The Annual meeting of the World Economic Forum in Davos from January 21 to 24 has been quite different to the one held in 2019. It has been much more inspiring and also a call to action. Search for Responsible Leadership for a Multidimensional Capitalism (which serves not only shareholders, but also customers, employees and society as a whole), a Davos Double Decalogue has emerged. We can summarise the intense activity of more than 450 speakers and debates conducted by thousands of political, business and social leaders in this double decalogue:
Davos Double Decalogue:
- Climate change: the young Greta Thunberg (2019 Person of the Year according to TIME) warned us again about the dangers of global warming: "The house is still on fire. Your inaction is feeding the flames.". For his part, Donald Trump, with the proclamation of his achievements in his first two years as president (3.4% unemployment), represented the complacency of protectionism: "To embrace the possibilities of tomorrow, we must reject the perennial prophets of the Apocalypse.”
- War against nature (in which humanity will lose). Antonio Guterres, UN Secretary General: "Earth will survive climate change. It is the people who will not survive." Against the denial of climate change were The Prime Minister of Finland, Sanna Marin, Pakistan Prime Minister Imra Khan, Prince Charles of England and Hindou Oumarou Ibrahim, president of Indigenous Women of Chad.
- Initiatives for the environment such as planting a billion trees or UpLink, an open platform of the FEM to group ‘socially conscious entrepreneurs’.
- Learnability: Up-skilling and Re-skilling. Saadia Zahadi, DG of the World Economic Forum: "The more technological development, the more important curiosity, creativity and collaboration will be." Hybridisation of Digitalisation and Humanity. The agenda of the Re-skilling Revolution is to improve the capacities of 1,000 million people in the next 10 years, through education and employment. Ivanka Trump, advisor to the White House and daughter of the US president, spoke of re-skilling and the "freedom agenda.”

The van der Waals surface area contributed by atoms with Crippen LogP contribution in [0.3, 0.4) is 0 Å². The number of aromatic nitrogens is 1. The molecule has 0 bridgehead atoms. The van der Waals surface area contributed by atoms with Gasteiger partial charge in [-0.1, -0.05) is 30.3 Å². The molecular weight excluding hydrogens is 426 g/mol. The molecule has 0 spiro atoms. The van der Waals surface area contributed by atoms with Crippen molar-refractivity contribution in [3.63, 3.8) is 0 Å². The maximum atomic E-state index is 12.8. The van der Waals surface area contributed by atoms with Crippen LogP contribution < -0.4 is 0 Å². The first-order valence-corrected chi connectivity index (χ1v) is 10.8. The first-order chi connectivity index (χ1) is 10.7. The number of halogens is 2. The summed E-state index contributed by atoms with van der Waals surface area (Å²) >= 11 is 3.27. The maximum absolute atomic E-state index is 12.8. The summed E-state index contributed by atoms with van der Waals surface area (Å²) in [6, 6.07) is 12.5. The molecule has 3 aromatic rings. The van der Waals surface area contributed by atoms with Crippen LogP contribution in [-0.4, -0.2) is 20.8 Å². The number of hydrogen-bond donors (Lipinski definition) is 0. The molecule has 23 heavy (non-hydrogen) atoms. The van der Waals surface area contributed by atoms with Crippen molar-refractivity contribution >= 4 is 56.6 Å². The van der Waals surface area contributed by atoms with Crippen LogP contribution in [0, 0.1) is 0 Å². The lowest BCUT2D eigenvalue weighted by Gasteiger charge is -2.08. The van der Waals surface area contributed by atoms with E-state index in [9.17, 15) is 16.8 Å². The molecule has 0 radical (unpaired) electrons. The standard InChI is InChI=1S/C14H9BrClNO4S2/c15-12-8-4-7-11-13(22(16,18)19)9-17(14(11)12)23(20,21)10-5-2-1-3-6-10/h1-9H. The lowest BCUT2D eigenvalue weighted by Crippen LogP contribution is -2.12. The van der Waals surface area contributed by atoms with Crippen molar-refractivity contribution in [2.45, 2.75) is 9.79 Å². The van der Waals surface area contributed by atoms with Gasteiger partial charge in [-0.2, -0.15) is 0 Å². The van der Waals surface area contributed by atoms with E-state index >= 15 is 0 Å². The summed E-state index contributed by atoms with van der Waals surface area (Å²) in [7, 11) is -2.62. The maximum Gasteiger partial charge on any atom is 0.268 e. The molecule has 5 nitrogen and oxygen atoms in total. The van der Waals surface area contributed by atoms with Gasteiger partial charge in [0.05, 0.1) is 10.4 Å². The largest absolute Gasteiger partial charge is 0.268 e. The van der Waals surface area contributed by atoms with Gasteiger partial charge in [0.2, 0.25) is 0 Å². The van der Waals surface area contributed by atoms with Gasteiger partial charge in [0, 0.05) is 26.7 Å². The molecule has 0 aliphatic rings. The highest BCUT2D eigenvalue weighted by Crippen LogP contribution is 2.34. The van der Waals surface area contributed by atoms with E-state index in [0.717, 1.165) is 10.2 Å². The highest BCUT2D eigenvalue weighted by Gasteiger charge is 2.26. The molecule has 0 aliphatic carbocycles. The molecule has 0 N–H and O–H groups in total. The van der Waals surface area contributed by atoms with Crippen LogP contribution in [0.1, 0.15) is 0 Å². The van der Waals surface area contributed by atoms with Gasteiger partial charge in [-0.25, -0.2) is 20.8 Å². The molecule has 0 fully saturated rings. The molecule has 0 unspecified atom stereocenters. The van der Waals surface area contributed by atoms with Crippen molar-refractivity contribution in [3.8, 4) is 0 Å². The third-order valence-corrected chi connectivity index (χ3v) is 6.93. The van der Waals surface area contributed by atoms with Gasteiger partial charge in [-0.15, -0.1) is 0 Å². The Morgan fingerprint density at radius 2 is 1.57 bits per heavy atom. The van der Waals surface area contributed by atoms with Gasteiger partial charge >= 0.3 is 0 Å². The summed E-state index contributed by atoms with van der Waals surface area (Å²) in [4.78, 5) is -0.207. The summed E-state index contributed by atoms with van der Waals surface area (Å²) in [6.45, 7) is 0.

- Digital dictators: The Israeli historian Yuval Harari: "The power to hack humans can be used for good purposes, such as health and well-being. But in the hands of ‘the Stalin’ of the 21st century, the result will be the most totalitarian regime in the history of humanity. And we already have several candidates for the position of the Stalin of our century." Google CEO Sundar Pichai warned of the risk of not using data for good.
- Talent mismatch: The shortage of talent worldwide has been above 50%. In Spain, it has almost doubled from 24% two years ago and it has reached 41%. The ManpowerGroup report: “Closing the capacity gap, what employees want” presented in Davos speaks of the hierarchy of needs itself (not the Maslow's one) and the five keys: How compensation is delivered, Talent Customisation (the strategy of people like science and art), the Wealth of Diversity (Education, Exhibition and Experience) in a Culture of Learning, the Value of Flexibility and Well-being combined, the Economy of Purpose with healthy pride of belonging. PwC and its CEO Bob Moritz presented his annual study of CEOs on the re-skilling of 1,000 million workers. In a world with 7,700 M people, in which 3,300 M are unemployed, it is a critical challenge.